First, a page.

Ground-Based Facilities (GBF) are essetial tools to understand the physical and biological effects of the absence of gravity and they are necessary to prepare and complement space experiments. It has been shown previously that a real microgravity environment induces the dissociation of cell proliferation from cell growth in seedling root meristems, which are limited populations of proliferating cells. Plant cell cultures are large and homogeneous populations of proliferating cells, so that they are a convenient model to study the effects of altered gravity on cellular mechanisms regulating cell proliferation and associated cell growth. Cell suspension cultures of the Arabidopsis thaliana cell line MM2d were exposed to four altered gravity and magnetic field environments in a magnetic levitation facility for 3 hours, including two simulated microgravity and Mars-like gravity levels obtained with different magnetic field intensities. Samples were processed either by quick freezing, to be used in flow cytometry for cell cycle studies, or by chemical fixation for microscopy techniques to measure parameters of the nucleolus. Although the trend of the results was the same as those obtained in real microgravity on meristems (increased cell proliferation and decreased cell growth), we provide a technical discussion in the context of validation of proper conditions to achieve true cell levitation inside a levitating droplet. We conclude that the use of magnetic levitation as a simulated microgravity GBF for cell suspension cultures is not recommended.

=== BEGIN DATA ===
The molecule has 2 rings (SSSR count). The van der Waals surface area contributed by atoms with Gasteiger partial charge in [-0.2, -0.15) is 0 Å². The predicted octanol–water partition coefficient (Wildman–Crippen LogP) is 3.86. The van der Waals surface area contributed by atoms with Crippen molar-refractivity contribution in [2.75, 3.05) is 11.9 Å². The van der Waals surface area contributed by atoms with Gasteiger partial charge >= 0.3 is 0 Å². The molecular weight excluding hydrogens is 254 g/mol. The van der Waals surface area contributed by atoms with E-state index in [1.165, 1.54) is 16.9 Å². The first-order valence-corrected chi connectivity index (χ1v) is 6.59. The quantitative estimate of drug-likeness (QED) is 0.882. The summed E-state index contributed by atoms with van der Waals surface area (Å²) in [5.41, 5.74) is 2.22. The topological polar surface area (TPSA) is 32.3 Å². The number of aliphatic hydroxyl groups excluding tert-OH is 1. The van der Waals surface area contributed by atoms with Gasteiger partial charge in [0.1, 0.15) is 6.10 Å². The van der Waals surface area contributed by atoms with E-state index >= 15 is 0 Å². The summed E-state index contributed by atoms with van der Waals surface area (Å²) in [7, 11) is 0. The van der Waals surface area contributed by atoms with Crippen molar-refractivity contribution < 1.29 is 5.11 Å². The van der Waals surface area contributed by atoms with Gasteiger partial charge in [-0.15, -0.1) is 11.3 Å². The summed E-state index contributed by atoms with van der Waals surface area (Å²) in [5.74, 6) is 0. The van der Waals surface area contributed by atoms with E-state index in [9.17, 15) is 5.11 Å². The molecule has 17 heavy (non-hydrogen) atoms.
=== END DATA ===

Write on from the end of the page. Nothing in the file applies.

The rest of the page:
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We wish to thank Dr. Julio Sáez-Vásquez (CNRS-University of Perpignan-Via Domitia, Perpignan, France) for his generous supply of anti-nucleolin antibody. This work was supported by grants of the Spanish National Plan for Research and Development, Ref. Nos. AYA2010-11834-E, and AYA2012-33982, access to Magnet facilities by the European Union (EUROMAGNET II) Project 2010.17 (NSO06-209) to FJM, the GBF project #4200022650 and #4000105761 to RH and ESA grant contract 4000107455112/NL/PA to JvL. KYK was supported by the Spanish CSIC JAE-PreDoc Program (Ref. JAEPre_2010_01894).
Supplementary Material 1
Videoclip demonstrating that the cells cannot levitate at the same point than the droplet. A lateral mirror provides us a lateral view of the droplet that normally is observed from the top of the magnetic bore.
Khaled Y. Kamal and Raúl Herranz have contributed equally to this work.
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Kamal, K.Y., Herranz, R., van Loon, J.J.W.A. et al. Evaluation of Simulated Microgravity Environments Induced by Diamagnetic Levitation of Plant Cell Suspension Cultures. Microgravity Sci. Technol. 28, 309–317 (2016). https://doi.org/10.1007/s12217-015-9472-7
- Simulated microgravity
- Suspension cell culture
- Magnetic levitation
- Ground-based facilities
- Arabidopsis thaliana
- Cell growth
- Cell proliferation